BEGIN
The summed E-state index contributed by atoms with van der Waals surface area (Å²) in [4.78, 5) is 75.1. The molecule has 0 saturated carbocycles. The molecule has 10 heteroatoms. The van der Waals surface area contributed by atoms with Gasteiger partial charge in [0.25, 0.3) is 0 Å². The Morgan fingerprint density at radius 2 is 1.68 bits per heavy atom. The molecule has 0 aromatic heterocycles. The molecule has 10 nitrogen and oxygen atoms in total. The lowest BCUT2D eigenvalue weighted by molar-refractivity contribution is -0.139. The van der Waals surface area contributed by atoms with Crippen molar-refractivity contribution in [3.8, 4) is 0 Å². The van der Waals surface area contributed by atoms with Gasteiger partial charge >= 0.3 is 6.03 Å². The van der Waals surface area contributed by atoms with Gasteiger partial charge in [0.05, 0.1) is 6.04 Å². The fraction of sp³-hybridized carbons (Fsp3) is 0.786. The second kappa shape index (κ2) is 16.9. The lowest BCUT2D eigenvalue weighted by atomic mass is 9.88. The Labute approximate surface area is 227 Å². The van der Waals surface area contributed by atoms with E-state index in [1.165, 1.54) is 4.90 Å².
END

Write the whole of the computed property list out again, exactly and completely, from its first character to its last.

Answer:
The summed E-state index contributed by atoms with van der Waals surface area (Å²) in [4.78, 5) is 75.1. The molecule has 0 saturated carbocycles. The molecule has 10 heteroatoms. The van der Waals surface area contributed by atoms with Gasteiger partial charge in [0.25, 0.3) is 0 Å². The Morgan fingerprint density at radius 2 is 1.68 bits per heavy atom. The molecule has 0 aromatic heterocycles. The molecule has 10 nitrogen and oxygen atoms in total. The lowest BCUT2D eigenvalue weighted by molar-refractivity contribution is -0.139. The van der Waals surface area contributed by atoms with Crippen molar-refractivity contribution in [3.8, 4) is 0 Å². The van der Waals surface area contributed by atoms with Gasteiger partial charge >= 0.3 is 6.03 Å². The van der Waals surface area contributed by atoms with Gasteiger partial charge in [0.05, 0.1) is 6.04 Å². The fraction of sp³-hybridized carbons (Fsp3) is 0.786. The second kappa shape index (κ2) is 16.9. The lowest BCUT2D eigenvalue weighted by atomic mass is 9.88. The Labute approximate surface area is 227 Å². The van der Waals surface area contributed by atoms with E-state index in [1.165, 1.54) is 4.90 Å².